I didn’t expect to agree with the bottom line, but having seen several smart people recommend the new Harper’s piece by the genuinely brilliant Adolph Reed Jr….I was expecting it to be better. It certainly has more interesting insights than similar arguments advanced by the Matt Stollers of the world, but I think what he says that’s true isn’t actually controversial and what is controversial isn’t true. A few points:
- The core of the argument is the assumption of a “Democratic Party whose center has moved steadily rightward since Ronald Reagan’s presidency.” I find the idea that the Democratic Party has moved right since 1980 frankly bizarre. A party whose leadership consisted of O’Neill, Byrd and Carter is more progressive than Pelosi/Reid/Obama? On what planet? The former Democratic Party controlled the White House and both houses of Congress for 4 years — where’s their progressive achievement comparable to the ACA or the repeal of DADT? Right on economics since the (all too anomalous) LBJ era I’ll buy, but I find the nostalgia for the only Democratic president of the last century to govern to the right of (a not very progressive) Congress baffling.
- Nor do a buy the idea that the left has been “subdued” by the Democratic Party. Reed asserts that short-term thinking has prevented the left from pursuing goals like single payer. My question — how many people on the American left, not just radicals but left-liberals, don’t support single-payer (or a similar European health care model?) His argument seems premised on the idea that it’s impossible to walk and chew gum at the same time, that nobody could see the ACA as a significant achievement and be aware that it remains greatly inferior to the alternatives in other liberal democracies and so should be a beginning, not an end, of reform. I don’t think this makes sense in theory and I don’t think it’s true in practice.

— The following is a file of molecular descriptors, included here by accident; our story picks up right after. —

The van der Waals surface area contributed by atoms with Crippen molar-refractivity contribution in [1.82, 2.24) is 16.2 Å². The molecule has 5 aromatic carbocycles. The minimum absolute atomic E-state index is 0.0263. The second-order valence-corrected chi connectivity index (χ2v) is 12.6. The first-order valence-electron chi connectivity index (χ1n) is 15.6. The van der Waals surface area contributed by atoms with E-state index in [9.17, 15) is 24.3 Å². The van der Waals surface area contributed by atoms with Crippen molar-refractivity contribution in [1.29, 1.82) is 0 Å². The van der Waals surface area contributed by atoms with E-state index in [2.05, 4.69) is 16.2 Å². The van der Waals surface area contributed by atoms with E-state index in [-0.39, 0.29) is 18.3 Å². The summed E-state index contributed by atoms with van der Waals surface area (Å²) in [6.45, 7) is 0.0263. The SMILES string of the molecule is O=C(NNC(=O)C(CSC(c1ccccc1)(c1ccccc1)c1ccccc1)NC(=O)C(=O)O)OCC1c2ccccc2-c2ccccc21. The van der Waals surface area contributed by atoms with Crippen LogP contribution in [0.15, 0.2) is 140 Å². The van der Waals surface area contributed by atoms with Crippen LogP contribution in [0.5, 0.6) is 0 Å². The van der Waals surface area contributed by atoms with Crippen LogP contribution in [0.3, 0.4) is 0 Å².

- In addition to minimizing the large and increasing gaps between the Democratic and Republican parties — we’ve been through this enough — Reed says that “[m]ost telling, though, is the reinvention of the Clinton Administration as a halcyon time of progressive success.” He does not cite anyone who has believes this, I would assume because for all intents and purposes they don’t exist. (Personally, the only people I’ve seen do this are bloggers attacking Obama from the left, which is baffling on many levels.) I’m not the one who thinks that the Democratic Party is to the right of where it was in 1996, even though I certainly don’t believe that there was nothing to differentiate Al Gore and George W. Bush.
- Calling Obama a “neoliberal Democrat” suggests that the term has ceased to have much meaning beyond “a politician I don’t like.” Obama is certainly not a person of the Left, a point Reed establishes in great detail (although, again, it’s not clear to me what non-Republican ever believed that he was.) But the ARRA or the ACA simply aren’t Reagan/Thatcher or even Clinton private-centered neoliberalism — name me some neoliberals who were big fans of expanding the single-payer program for the poor. (Yes, the optimal stimulus would have been even larger, but leaving aside the fact that Obama wasn’t the primary reason it was too small compare it to most other liberal democracies, where it was a huge outlier on the left.) Since the contours of the term have become so elastic I guess I can’t say it’s wrong to call Obama a “neoliberal” — but doing so essentially renders the term useless. “Moderate liberal” seems more accurate. Is that the stuff of dreams? Indeed not. Is that superpar for a president of the United States? Most certainly.
- In terms of his conclusion, I certainly agree that ailing in the rebuilding of labor is an urgent task. But I disagree with the rest of the fatalism. The left has more influence on the Democratic Party that it has at any point since 1968, with the defeat of Larry Summers and the removal of Chained CPI from the budget the latest wins. (And not that the golden age of labor influence that Reed cites was a period in which a coalition of Republicans and conservative Democrats controlled Congress for more than two decades, not only thwarting progressive reform efforts but passing Taft-Hartley with veto-proof majorities. Progressive change has never been easy.) The goal should be to keep moving in this direction, not to walk away in despair.